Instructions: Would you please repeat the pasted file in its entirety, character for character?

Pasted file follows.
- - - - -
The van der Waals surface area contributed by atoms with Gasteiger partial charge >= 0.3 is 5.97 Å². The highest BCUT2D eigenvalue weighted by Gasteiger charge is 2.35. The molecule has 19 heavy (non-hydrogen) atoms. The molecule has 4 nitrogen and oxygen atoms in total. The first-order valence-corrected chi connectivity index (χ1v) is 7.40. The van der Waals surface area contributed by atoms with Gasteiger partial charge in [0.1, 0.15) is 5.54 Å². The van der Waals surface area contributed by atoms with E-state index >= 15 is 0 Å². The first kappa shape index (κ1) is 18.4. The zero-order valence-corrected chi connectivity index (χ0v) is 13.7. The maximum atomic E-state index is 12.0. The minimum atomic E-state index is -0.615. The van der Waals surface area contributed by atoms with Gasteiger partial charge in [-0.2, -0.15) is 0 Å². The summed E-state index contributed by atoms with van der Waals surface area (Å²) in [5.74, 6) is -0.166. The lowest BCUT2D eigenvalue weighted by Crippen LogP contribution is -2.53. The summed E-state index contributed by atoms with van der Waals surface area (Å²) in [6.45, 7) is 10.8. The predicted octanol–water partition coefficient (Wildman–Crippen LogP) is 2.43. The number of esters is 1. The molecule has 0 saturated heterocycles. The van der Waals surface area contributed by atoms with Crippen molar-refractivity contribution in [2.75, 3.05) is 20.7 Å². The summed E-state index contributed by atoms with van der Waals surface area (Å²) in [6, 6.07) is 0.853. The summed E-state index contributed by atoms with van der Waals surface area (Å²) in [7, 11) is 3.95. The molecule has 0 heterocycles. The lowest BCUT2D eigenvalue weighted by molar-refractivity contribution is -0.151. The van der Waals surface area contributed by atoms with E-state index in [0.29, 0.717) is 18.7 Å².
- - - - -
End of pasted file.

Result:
The van der Waals surface area contributed by atoms with Gasteiger partial charge >= 0.3 is 5.97 Å². The highest BCUT2D eigenvalue weighted by Gasteiger charge is 2.35. The molecule has 19 heavy (non-hydrogen) atoms. The molecule has 4 nitrogen and oxygen atoms in total. The first-order valence-corrected chi connectivity index (χ1v) is 7.40. The van der Waals surface area contributed by atoms with Gasteiger partial charge in [0.1, 0.15) is 5.54 Å². The van der Waals surface area contributed by atoms with E-state index >= 15 is 0 Å². The first kappa shape index (κ1) is 18.4. The zero-order valence-corrected chi connectivity index (χ0v) is 13.7. The maximum atomic E-state index is 12.0. The minimum atomic E-state index is -0.615. The van der Waals surface area contributed by atoms with Gasteiger partial charge in [-0.2, -0.15) is 0 Å². The summed E-state index contributed by atoms with van der Waals surface area (Å²) in [5.74, 6) is -0.166. The lowest BCUT2D eigenvalue weighted by Crippen LogP contribution is -2.53. The summed E-state index contributed by atoms with van der Waals surface area (Å²) in [6.45, 7) is 10.8. The predicted octanol–water partition coefficient (Wildman–Crippen LogP) is 2.43. The number of esters is 1. The molecule has 0 saturated heterocycles. The van der Waals surface area contributed by atoms with Crippen molar-refractivity contribution in [2.75, 3.05) is 20.7 Å². The summed E-state index contributed by atoms with van der Waals surface area (Å²) in [6, 6.07) is 0.853. The summed E-state index contributed by atoms with van der Waals surface area (Å²) in [7, 11) is 3.95. The molecule has 0 heterocycles. The lowest BCUT2D eigenvalue weighted by molar-refractivity contribution is -0.151. The van der Waals surface area contributed by atoms with E-state index in [0.29, 0.717) is 18.7 Å².